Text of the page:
Hilltop Tryst is a sweet romance by the famous Betty Neels featuring–as always–a fair-haired doctor as a hero, although this time he’s British, not Dutch. Nor is the heroine a nurse. She’s the daughter of a local successful veterinarian and works with Dad.
The title Hilltop Tryst makes it sound steamier than this book really is. It’s a very clean, closed-door Harlequin Romance, so no trysting here!
One morning, Beatrice is taking a walk with her dog, and she meets the hero, Dr. Oliver Latimer, a heart surgeon, along the way. Oliver’s a nice, stolid type. There’s a bit of trouble with another dog and Oliver arranges to bring the pup to Beatrice’s father for a check-up.
Everything lines up making it seem as if Oliver’s interested in Beatrice. He’s kind to her, spends time with her family, and in typical Betty Neels fashion, doesn’t make a move! When Beatrice’s father has a heart attack, they’re fortunate that Dr. Latimer is there to save the day.
Wendy Brown is a not-yet-21-year-old Englishwoman who’s been given the worst news imaginable. She has an inoperable brain tumor and will die in a few months. Rather than spend her last days wallowing in despair, Wendy decides to make the best of her lot. Alone in the world, she sells her family home. She buys a ticket for the maiden voyage of a glamorous cruise ship that’s set to sail the world.
Thus begins Anne Hampson’s Song of the Waves, a vintage Harlequin Presents written in 1976, a year before I was born.
Even for a book so ancient (ha-ha), this romance comes off old-fashioned. It never delves deeper than a few kisses and severely-restrained passion. Anne Hampson’s books might have been among the first published for the Harlequin Presents line, but that sort of antiquated mindset would later cause the publishers to break ties with her in favor of more “modern” minded authors, such as Charlotte Lamb.
I enjoy playing the game of “I Spy” with my vintage book romance covers. Can you guess this week’s theme? Spot the common thread in the covers, and the first one to mention the correct answer in the comments wins the satisfaction that they were right! 🙂
For the week of Aug 2 to Aug 6, here are some contemporary and historical covers for you to look over and play “I Spy.”
I cut my romance teeth on Harlequin Romances back in the early 1990s when I was a preteen. They taught me so much about the world! 😛 Rosemary Hammond’s Game Plan was the second adult contemporary romance I read. It was the first where the protagonists consummated their relationship. Sex in a book! Shocking! And, of course, the not-at-all sexy heroine was a virgin! This book is over 35 years old, so yes, it was very tame and innocent. But what did I know back then?
Remember that Flock of Seagull’s song “I Ran”? The lyrics went: “I never thought I’d meet a girl like you/ Meet a girl like you/ with auburn hair and tawny eyes/The kind of eyes that hypnotize me through…”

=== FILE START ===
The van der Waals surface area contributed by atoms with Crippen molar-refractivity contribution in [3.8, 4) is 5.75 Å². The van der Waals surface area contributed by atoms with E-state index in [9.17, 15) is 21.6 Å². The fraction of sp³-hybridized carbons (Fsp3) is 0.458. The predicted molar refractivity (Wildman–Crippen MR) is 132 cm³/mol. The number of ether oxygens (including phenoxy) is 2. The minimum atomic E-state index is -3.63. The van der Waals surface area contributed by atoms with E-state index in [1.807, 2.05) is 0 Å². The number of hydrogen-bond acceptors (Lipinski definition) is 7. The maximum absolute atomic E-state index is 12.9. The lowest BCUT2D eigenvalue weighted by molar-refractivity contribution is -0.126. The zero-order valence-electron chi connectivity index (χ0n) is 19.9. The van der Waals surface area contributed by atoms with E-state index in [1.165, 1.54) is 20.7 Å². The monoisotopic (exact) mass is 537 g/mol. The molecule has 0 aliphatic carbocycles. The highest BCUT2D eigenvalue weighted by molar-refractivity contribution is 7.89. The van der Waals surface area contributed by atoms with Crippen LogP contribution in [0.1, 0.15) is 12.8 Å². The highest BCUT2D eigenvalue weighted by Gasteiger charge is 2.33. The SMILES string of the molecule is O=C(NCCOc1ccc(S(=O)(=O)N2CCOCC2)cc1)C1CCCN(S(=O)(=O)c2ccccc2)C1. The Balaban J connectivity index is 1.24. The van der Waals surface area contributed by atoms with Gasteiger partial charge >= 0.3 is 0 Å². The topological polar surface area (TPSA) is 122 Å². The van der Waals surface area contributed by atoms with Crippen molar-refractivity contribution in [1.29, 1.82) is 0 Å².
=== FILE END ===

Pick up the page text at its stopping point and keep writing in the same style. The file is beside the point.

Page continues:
Well, it was in Game Plan that I learned that very tall, voluptuous redheads who put their hair up in buns, dress in severe, drab suits, and wear glasses are seen as plain. Honestly, what kind of man would be attracted to that type? 😁
They may be late, but here are romance covers to enjoy for the week of May 10 to May 16.Since this week will be short and hopefully end up sweet, we’ll celebrate some short and sweet romances illustrated by Will Davies covers for this week!
Left to right: Promise Me Tomorrow, Leigh Michaels, Harlequin, 1991, Will Davies cover art; That Dear Perfection, Alison York, Harlequin, 1988, Will Davies cover art; Country Bride, Debbie Macomber, Harlequin, 1990, Will Davies cover art; Don’t Call it Love, Lindsay Armstrong, 1984, Will Davies cover art
There are two Harlequin Present writers I absolutely adore: Miranda Lee and Charlotte Lamb. While Lamb wrote mostly in the ’70s and ’80s and Lee was a modern woman of the ’90s and 2000s, both authors shared an ability to portray great heroines from vastly different lifestyles: from poor, innocent virgins to victims who rise above tragedy to mature sexually experienced sophisticates.
In this book, Oriel Mellstock belongs to the latter group. Oriel and Devil Haggard were cousins who grew up together and grew to love each other. (If that registers an ick-factor, they’re only second cousins). Cruel fate separates them. Oriel leaves and marries a man 30 years older. She actually has a normal marriage, sleeps with him (albeit without much passion) and has a child. Her multi-millionaire husband dies, and she returns to her home town to get a little revenge.
Call Back Yesterday was Charlotte Lamb’s first HP. So it’s a bit milder than her later works. There is no consummation in this book, but she throws a bunch of HP tropes at you: the much-beloved manor the heroine fights to own; a darkly-brooding, bastard hero who rides on a black stallion; the manipulative wife who separates the lovers; a vicious other-woman; multiple men who vie for the heroine’s affections; and even a couple of cute kids.... Read more “Category Romance Review: Call Back Yesterday by Charlotte Lamb”